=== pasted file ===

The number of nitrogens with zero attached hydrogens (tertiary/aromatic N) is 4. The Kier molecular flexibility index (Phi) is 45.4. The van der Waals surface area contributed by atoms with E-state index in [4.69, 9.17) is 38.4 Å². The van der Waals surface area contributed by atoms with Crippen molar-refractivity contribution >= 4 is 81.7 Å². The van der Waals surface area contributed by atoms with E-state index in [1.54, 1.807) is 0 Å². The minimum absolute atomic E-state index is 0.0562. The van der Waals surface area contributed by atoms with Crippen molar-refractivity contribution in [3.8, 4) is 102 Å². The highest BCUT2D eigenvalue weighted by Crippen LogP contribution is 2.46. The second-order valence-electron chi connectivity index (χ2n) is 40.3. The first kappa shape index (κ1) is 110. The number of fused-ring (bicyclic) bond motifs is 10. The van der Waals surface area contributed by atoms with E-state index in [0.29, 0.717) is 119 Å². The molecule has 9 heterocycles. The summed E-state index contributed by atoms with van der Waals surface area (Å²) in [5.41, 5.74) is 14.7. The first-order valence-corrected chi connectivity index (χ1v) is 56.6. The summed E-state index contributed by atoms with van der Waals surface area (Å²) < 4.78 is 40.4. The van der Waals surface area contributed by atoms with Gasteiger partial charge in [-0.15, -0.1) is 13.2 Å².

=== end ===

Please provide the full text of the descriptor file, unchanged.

The number of nitrogens with zero attached hydrogens (tertiary/aromatic N) is 4. The Kier molecular flexibility index (Phi) is 45.4. The van der Waals surface area contributed by atoms with E-state index in [4.69, 9.17) is 38.4 Å². The van der Waals surface area contributed by atoms with Crippen molar-refractivity contribution >= 4 is 81.7 Å². The van der Waals surface area contributed by atoms with E-state index in [1.54, 1.807) is 0 Å². The minimum absolute atomic E-state index is 0.0562. The van der Waals surface area contributed by atoms with Crippen molar-refractivity contribution in [3.8, 4) is 102 Å². The highest BCUT2D eigenvalue weighted by Crippen LogP contribution is 2.46. The second-order valence-electron chi connectivity index (χ2n) is 40.3. The first kappa shape index (κ1) is 110. The number of fused-ring (bicyclic) bond motifs is 10. The van der Waals surface area contributed by atoms with E-state index in [0.29, 0.717) is 119 Å². The molecule has 9 heterocycles. The summed E-state index contributed by atoms with van der Waals surface area (Å²) in [5.41, 5.74) is 14.7. The first-order valence-corrected chi connectivity index (χ1v) is 56.6. The summed E-state index contributed by atoms with van der Waals surface area (Å²) < 4.78 is 40.4. The van der Waals surface area contributed by atoms with Gasteiger partial charge in [-0.15, -0.1) is 13.2 Å².